It was also thought that bin size increased the amount of recyclable material and participation when counties converted to single stream. Research in this area has proved inconclusive and does not support this claim since some Florida counties with larger bins collected less material while some counties with smaller bins collected more. This discrepancy was further highlighted by the finding that the highest performing dual-stream county, Duval, had an impressive recycling rate of 45 percent and several other dual-stream counties had recycling rates of 38 percent or better despite using the smaller bins.
Studies indicate that, at least in the state of Florida, there has been no significant increase in recycling rates for counties that operate single-stream systems or collect material as single stream. The results also indicate that the size of the bin has little bearing on the amount of material recycled by a resident.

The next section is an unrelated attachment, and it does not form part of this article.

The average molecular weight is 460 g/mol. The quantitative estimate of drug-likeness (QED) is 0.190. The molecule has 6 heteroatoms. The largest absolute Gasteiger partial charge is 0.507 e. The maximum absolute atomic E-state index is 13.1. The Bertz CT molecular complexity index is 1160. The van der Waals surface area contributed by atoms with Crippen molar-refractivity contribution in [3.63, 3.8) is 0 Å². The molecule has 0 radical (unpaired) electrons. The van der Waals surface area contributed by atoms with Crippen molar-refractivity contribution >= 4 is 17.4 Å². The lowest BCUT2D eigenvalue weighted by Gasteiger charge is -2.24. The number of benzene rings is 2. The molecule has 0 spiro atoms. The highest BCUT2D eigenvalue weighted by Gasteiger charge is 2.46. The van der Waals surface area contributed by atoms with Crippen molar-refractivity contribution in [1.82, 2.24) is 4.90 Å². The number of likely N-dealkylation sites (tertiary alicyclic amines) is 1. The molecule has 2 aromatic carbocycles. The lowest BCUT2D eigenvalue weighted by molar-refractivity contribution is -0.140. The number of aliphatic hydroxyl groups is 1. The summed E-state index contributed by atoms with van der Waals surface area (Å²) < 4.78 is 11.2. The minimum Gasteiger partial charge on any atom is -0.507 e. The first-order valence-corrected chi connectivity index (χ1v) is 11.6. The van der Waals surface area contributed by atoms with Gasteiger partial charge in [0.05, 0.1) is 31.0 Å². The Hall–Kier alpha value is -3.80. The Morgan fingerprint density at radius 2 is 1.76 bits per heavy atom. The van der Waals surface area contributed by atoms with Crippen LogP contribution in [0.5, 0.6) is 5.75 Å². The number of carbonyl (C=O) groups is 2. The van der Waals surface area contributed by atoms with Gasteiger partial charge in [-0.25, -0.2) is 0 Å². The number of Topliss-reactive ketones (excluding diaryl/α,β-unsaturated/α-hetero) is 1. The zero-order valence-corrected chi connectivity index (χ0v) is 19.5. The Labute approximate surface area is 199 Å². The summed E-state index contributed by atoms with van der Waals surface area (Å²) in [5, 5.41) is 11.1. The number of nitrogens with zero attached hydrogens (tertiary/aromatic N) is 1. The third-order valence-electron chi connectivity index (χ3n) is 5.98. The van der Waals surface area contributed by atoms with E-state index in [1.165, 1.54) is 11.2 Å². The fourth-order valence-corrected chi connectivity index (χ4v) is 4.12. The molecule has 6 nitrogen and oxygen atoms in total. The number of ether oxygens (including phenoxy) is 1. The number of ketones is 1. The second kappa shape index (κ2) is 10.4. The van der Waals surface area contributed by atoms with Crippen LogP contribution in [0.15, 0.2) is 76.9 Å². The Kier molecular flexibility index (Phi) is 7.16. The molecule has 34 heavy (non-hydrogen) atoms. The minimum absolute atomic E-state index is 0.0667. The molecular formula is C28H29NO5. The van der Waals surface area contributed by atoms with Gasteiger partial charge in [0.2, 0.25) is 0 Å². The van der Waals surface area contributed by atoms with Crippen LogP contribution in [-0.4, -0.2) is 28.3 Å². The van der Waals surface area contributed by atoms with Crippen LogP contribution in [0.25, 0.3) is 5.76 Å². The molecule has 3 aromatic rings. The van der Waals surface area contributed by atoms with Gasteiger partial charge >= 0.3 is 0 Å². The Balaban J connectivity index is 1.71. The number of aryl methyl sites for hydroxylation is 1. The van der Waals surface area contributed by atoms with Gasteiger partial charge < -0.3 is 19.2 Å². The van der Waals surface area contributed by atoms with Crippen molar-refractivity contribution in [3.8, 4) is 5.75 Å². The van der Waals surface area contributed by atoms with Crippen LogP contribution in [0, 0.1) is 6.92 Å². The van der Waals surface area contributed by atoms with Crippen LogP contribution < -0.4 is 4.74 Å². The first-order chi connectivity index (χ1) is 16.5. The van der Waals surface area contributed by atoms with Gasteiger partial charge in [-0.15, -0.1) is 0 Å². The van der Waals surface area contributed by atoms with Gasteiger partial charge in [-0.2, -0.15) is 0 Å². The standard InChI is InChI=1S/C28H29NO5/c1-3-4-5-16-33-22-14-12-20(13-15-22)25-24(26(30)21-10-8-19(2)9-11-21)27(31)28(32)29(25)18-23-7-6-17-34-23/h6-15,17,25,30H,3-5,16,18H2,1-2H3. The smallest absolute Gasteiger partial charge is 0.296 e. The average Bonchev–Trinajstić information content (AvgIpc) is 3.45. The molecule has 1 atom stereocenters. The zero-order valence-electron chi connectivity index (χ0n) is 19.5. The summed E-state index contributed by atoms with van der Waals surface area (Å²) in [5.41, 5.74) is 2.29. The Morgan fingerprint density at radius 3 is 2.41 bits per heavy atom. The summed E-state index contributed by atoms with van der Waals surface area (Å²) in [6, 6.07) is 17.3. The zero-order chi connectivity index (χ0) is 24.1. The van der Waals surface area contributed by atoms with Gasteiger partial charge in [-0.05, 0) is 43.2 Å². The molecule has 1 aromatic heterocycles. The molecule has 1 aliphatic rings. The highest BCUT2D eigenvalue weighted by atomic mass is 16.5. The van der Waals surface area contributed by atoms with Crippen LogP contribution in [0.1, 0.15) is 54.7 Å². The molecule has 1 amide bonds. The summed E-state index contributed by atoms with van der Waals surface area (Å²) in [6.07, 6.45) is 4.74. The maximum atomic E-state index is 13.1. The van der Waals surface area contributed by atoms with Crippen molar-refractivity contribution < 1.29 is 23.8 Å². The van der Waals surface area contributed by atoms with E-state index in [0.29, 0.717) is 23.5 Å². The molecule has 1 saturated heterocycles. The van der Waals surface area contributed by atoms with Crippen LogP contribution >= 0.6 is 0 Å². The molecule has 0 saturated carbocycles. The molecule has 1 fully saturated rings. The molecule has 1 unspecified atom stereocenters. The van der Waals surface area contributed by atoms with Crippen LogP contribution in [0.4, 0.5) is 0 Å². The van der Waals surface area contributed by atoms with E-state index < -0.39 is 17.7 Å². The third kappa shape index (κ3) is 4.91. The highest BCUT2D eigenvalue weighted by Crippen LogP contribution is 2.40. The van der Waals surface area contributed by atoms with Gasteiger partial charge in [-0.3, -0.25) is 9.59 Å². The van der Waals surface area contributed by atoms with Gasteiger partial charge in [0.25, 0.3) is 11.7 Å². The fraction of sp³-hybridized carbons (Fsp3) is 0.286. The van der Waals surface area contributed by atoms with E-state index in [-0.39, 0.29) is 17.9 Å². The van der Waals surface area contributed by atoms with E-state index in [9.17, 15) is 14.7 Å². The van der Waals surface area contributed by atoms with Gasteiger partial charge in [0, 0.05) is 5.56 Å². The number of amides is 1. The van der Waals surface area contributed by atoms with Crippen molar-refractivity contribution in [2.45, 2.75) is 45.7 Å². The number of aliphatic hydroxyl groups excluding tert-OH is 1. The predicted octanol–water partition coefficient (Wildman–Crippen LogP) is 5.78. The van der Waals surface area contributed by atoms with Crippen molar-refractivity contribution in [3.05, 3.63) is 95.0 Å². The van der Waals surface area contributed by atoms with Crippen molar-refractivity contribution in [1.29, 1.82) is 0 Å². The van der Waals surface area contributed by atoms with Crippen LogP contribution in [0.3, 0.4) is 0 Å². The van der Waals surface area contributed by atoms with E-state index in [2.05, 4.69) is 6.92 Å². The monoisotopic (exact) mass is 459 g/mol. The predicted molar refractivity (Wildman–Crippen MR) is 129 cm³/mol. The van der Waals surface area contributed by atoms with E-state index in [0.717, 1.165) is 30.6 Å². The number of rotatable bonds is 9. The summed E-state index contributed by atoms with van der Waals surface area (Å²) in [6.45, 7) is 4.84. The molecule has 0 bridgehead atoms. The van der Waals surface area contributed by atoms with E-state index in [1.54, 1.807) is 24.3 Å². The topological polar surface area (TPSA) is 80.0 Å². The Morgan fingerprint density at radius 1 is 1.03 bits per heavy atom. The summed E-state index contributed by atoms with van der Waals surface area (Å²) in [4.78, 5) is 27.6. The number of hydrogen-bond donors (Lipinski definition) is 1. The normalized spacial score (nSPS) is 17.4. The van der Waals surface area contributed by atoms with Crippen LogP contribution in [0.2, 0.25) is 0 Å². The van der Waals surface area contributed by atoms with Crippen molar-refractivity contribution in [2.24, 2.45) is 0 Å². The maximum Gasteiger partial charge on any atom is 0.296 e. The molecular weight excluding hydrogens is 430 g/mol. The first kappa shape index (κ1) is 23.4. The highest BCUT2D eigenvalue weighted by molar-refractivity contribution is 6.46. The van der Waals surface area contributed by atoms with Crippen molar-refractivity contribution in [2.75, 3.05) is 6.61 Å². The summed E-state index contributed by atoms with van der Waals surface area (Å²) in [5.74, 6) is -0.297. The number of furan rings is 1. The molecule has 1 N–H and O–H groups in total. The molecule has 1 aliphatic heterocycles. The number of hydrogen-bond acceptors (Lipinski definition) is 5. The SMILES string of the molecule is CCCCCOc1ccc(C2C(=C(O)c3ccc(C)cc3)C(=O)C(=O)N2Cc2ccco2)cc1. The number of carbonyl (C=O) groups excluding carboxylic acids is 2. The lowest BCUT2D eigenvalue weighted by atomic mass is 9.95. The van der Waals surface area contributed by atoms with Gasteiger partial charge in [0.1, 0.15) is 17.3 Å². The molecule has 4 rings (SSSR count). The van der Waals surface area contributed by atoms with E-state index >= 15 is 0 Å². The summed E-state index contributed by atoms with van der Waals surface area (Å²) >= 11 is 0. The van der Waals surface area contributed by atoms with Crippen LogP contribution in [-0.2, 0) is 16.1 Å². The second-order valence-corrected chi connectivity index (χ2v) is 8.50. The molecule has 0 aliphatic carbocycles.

As for the increase in contamination rates as a result of changing over to single stream, a look at the landfill rates of several single stream feed counties and single-stream receiving counties showed that there was a correlation to landfill rates between these two entities. The research data showed that landfill rates decreased, on average, across both feed and receiving counties after single-stream recycling was introduced. This may indicate that more material was being diverted from the landfill as a result of increased participation in single-stream recycling. These results are inconclusive, however, since there may have been other factors that caused these decreases. A closer look at actual contamination rates at the single-stream processing facilities may be required to better assess these findings.